Your shopping cart is empty.
Product Qty Amount

[email protected]
/ Categories: Archive, fasteners

Fastening to composite components

Composite materials are becoming ever more common. While fibre-reinforced polymer matrix composites have made limited progress in the sphere of powertrain design and development, despite the efforts of some pioneers, they haven’t achieved the type of success they have enjoyed for almost 30 years in racing chassis. The era of the (very expensive) roadcar with carbon-reinforced polymer composites, however, is with us.

Compared to an engine block, a chassis is a relatively straightforward component – it is physically large, and the load paths are well defined and less complex than in an engine. There are some real difficulties in the manufacture of complex structural components, though, and it definitely isn't an easy task to make a successful composite engine block, for example. Part of the development bottleneck is due to restrictive regulations in some race series.

However, even if regulations were free, would we see composites supplanting conventional materials for blocks and heads? Only time will tell.

There are difficulties where we want to join one component to another, especially if we want to disassemble these parts at a later date. Bolted joints can be a real pain, and unless fastener loads are very low, it is not a good idea to try to put a thread directly into a fibre-reinforced composite component. Cut threads work badly, and moulded threads are often simply formed from weak resin.

Where we want a female thread, we need to provide a metallic ‘hard point’ in the composite, and this means bonding in or, more likely, moulding a metallic component in place. It should theoretically be possible to mould a hard point into a composite component with the thread already cut, but often this is not successful.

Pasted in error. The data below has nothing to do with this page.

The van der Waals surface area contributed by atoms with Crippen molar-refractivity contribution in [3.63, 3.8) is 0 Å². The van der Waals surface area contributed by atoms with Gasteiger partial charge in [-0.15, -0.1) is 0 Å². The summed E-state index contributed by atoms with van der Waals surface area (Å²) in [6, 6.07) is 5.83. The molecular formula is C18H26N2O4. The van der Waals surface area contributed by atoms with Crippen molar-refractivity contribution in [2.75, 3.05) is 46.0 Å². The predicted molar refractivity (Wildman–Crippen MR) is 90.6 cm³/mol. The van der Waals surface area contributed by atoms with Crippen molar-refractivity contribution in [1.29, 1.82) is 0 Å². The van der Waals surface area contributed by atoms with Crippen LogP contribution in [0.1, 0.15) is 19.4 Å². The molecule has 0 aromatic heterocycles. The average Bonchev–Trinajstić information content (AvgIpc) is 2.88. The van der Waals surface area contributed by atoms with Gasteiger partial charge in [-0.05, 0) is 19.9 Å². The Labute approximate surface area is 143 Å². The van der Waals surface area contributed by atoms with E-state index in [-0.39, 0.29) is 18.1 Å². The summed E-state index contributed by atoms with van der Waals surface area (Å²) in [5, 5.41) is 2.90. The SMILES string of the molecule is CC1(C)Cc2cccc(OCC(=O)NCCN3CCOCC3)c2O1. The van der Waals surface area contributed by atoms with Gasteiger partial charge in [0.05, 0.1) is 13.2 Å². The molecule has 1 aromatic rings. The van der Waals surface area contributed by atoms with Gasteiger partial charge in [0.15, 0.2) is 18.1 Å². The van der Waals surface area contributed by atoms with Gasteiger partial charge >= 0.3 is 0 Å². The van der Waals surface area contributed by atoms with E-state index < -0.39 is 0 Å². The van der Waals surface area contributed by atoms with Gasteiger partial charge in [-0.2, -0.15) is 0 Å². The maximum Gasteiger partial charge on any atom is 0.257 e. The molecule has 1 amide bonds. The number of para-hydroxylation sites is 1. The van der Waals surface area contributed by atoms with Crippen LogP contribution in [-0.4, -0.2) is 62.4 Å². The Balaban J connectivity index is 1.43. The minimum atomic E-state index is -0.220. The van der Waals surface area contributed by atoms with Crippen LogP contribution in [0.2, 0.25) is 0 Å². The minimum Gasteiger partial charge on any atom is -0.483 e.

Experience often leads people to cut the thread after the hard point has been moulded in place. It isn’t usually prudent to rely solely on the resin to react the fastener torque and service loads, as the hard point needs to consider loading conditions and should provide some mechanical design features to prevent unwanted movement. The hard point itself can become quite bulky, especially as we need to have a certain amount of composite around these components – it can place the fastener axis far enough away from the applied load such that fastener bending stresses need to be more carefully considered.

Where a male thread is required there is a huge variety of off-the-shelf fastener components that combine a male thread with some unusual head geometry. The head of the fastener is not used to pre-load the fastener – the head is ‘buried’ within the composite and is a locking feature – and the heads of such fasteners are rarely axisymmetric. Polygon-shaped heads or discs with holes provide the opportunity for the composite to mould the head firmly in position.

The same type of fastener is also sometimes used to provide a female thread – here, a larger-diameter spigot is tapped rather than being externally threaded. However, because the fastener’s head is physically large, such fasteners don’t lend themselves to many applications where we might want a thread in a highly stressed engine component.

Written by Wayne Ward

Previous Article Fasteners for high-voltage applications
Next Article Radial engagement